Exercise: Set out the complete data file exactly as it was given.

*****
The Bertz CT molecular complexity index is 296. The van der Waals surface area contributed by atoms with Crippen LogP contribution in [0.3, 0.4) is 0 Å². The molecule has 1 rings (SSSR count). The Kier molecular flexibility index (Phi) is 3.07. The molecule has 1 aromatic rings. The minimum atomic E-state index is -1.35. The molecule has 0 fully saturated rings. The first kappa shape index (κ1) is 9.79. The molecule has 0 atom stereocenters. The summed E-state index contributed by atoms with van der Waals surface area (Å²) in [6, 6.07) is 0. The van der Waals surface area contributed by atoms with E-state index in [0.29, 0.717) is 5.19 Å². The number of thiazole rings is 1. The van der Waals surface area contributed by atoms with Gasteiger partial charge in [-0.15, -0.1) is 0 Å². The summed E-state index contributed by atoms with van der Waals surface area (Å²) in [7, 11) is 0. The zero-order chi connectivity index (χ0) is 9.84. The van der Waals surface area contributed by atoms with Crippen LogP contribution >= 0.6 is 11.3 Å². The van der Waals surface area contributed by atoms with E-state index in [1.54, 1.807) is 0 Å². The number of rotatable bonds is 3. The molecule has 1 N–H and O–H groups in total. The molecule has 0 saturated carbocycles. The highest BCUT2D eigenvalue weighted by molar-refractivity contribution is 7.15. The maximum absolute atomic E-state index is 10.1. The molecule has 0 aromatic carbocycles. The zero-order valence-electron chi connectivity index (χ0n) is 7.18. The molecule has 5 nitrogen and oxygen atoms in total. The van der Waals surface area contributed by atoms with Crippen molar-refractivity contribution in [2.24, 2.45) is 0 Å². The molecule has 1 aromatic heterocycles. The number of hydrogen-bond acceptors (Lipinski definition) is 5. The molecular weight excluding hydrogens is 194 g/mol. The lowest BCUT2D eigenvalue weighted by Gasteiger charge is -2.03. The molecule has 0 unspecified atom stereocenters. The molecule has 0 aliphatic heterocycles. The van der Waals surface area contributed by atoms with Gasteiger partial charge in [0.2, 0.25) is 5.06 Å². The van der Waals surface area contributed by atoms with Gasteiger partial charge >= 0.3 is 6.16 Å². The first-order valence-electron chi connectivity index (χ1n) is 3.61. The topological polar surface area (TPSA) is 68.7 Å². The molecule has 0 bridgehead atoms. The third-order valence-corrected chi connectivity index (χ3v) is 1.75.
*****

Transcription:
The Bertz CT molecular complexity index is 296. The van der Waals surface area contributed by atoms with Crippen LogP contribution in [0.3, 0.4) is 0 Å². The molecule has 1 rings (SSSR count). The Kier molecular flexibility index (Phi) is 3.07. The molecule has 1 aromatic rings. The minimum atomic E-state index is -1.35. The molecule has 0 fully saturated rings. The first kappa shape index (κ1) is 9.79. The molecule has 0 atom stereocenters. The summed E-state index contributed by atoms with van der Waals surface area (Å²) in [6, 6.07) is 0. The van der Waals surface area contributed by atoms with E-state index in [0.29, 0.717) is 5.19 Å². The number of thiazole rings is 1. The van der Waals surface area contributed by atoms with Gasteiger partial charge in [-0.15, -0.1) is 0 Å². The summed E-state index contributed by atoms with van der Waals surface area (Å²) in [7, 11) is 0. The zero-order chi connectivity index (χ0) is 9.84. The van der Waals surface area contributed by atoms with Crippen LogP contribution >= 0.6 is 11.3 Å². The van der Waals surface area contributed by atoms with E-state index in [1.54, 1.807) is 0 Å². The number of rotatable bonds is 3. The molecule has 1 N–H and O–H groups in total. The molecule has 0 saturated carbocycles. The highest BCUT2D eigenvalue weighted by molar-refractivity contribution is 7.15. The maximum absolute atomic E-state index is 10.1. The molecule has 0 aromatic carbocycles. The zero-order valence-electron chi connectivity index (χ0n) is 7.18. The molecule has 5 nitrogen and oxygen atoms in total. The van der Waals surface area contributed by atoms with Crippen molar-refractivity contribution in [2.24, 2.45) is 0 Å². The molecule has 1 aromatic heterocycles. The number of hydrogen-bond acceptors (Lipinski definition) is 5. The molecular weight excluding hydrogens is 194 g/mol. The lowest BCUT2D eigenvalue weighted by Gasteiger charge is -2.03. The molecule has 0 unspecified atom stereocenters. The molecule has 0 aliphatic heterocycles. The van der Waals surface area contributed by atoms with Gasteiger partial charge in [0.2, 0.25) is 5.06 Å². The van der Waals surface area contributed by atoms with Gasteiger partial charge >= 0.3 is 6.16 Å². The first-order valence-electron chi connectivity index (χ1n) is 3.61. The topological polar surface area (TPSA) is 68.7 Å². The molecule has 0 bridgehead atoms. The third-order valence-corrected chi connectivity index (χ3v) is 1.75.